attic ventilation

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Urban Rustic: Ventilation Baffles

Site-made ventilation chutes made from OSB look like a better bet than commercially available baffles

Posted on Nov 16 2017 by Eric Whetzel

Editor's note: This post is one of a series by Eric Whetzel about the design and construction of his house in Palatine, Illinois, a suburb of Chicago. The first blog in his series was called An Introduction to a New Passive House Project; a list of Eric's previous posts appears below. For more details, see Eric's blog, Kimchi & Kraut.


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How to Vent a Rainscreen

Should a rainscreen be integrated with soffit vents or vented only on the bottom?

Posted on Sep 18 2017 by Scott Gibson

A vented rainscreenConstruction detail appropriate for all but the driest climates to prevent moisture entry and to extend the life of siding and sheathing materials; most commonly produced by installing thin strapping to hold the siding away from the sheathing by a quarter-inch to three-quarters of an inch. — an air gap behind the siding — has become a standard detail in many new houses. It helps remove moisture that works its way through the siding, and in the process helps siding last longer. It's the "vented" part of this equation that has Gerald Pehl thinking.

"I've got an assembly design for a vented rainscreen, and it will be held continuous to the soffit spaces, which then vent through to the attic ridge vent via conventional vent chutes between the rafters," Pehl says in a comment posted in the Q&A forum at GBAGreenBuildingAdvisor.com.


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Image Credits:

  1. Fine Homebuilding

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Site-Built Ventilation Baffles for Roofs

If you want sturdy baffles that create deep ventilation channels, you’ll probably have to make your own

Posted on Apr 24 2015 by Martin Holladay
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Roofs often require ventilation channels directly under the roof sheathingMaterial, usually plywood or oriented strand board (OSB), but sometimes wooden boards, installed on the exterior of wall studs, rafters, or roof trusses; siding or roofing installed on the sheathing—sometimes over strapping to create a rainscreen. — either for a short section of the roof (for example, near the eaves) or for the entire roof, from soffit to ridge. When the wind is blowing, these ventilation channels allow air to move from the soffit vents to the ridge vents.


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Image Credits:

  1. Image #1: Fine Homebuilding
  2. Image #2: EnergyConservationHowTo.blogspot.com
  3. Image #3: CurbDog on Doityourself.com
  4. Image #4: William Rose

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All About Attic Venting

We vent attics for four reasons, and all four goals can be better achieved by adopting measures other than attic venting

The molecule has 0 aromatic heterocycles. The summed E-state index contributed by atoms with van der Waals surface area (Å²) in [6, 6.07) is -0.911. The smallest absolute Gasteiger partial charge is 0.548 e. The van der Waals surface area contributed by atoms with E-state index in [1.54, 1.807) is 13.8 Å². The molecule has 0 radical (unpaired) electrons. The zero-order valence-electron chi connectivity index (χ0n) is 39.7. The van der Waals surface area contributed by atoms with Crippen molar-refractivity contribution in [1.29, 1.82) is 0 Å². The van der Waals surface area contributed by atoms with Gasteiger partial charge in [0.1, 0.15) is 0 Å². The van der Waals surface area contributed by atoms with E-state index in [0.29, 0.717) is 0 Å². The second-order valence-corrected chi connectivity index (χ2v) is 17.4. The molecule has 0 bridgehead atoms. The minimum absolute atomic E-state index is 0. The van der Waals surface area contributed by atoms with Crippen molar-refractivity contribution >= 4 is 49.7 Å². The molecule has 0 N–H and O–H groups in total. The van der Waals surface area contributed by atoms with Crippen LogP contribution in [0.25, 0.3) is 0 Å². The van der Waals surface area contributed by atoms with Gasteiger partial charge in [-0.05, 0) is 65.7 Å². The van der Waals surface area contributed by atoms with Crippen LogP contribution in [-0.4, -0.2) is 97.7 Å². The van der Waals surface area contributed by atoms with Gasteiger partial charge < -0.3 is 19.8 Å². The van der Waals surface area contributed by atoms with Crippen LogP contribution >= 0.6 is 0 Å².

Posted on Dec 6 2013 by Martin Holladay

Most homeowners and builders believe that attics should be vented. If you walk down to your local lumberyard and lean on the counter, the employees and nearby customers will offer a variety of opinions about why attics need to be vented. Unfortunately, it’s highly unlikely that the statements you hear will be true.


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Image Credits:

  1. Fine Homebuilding
  2. Morrison Hershfield

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Insulated Rooflines and Shingle Temperatures

Research from Florida shows that shingles don't get much hotter with spray foam insulation under the roof sheathing

Posted on Jul 3 2013 by Allison A. Bailes III, PhD

One of the most common questions I get when I describe homes with insulated rooflines is, "What does that do to the shingles?" Some roofing companies have made noise about this topic, saying that if the shingles can't conduct heat downward into the attic, the shingle lifetime will be greatly reduced.


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Image Credits:

  1. akeg, from flickr.com
  2. FSEC

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Pondering an Attic Conversion

Adding spray foam to the underside of the roof sheathing will turn a vented attic into a conditioned space — but will it also create problems?

Posted on May 20 2013 by Scott Gibson

Rob Graff is getting a new roof, and with it an opportunity to turn his vented attic into an insulated, conditioned spaceInsulated, air-sealed part of a building that is actively heated and/or cooled for occupant comfort. .

But he’s also got some concerns.


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Image Credits:

  1. Fine Homebuilding

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Don't Try This At Home: Armchair Building Science

Is the mold on the plywood in this attic the result of inadequate attic ventilation or air leakage?

Posted on Apr 2 2009 by Peter Yost

The homeowners called me after a certified home inspector stated that the attic was underventilated and moisture was building up as a result. The roof assembly had soffit vents at the eaves and two gable-end vents. These vents would not be as effective as ridge-to-soffit ventilation, but were probably close to building code requirements (see Green Basics – Attics).


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Image Credits:

  1. Rick Roberts

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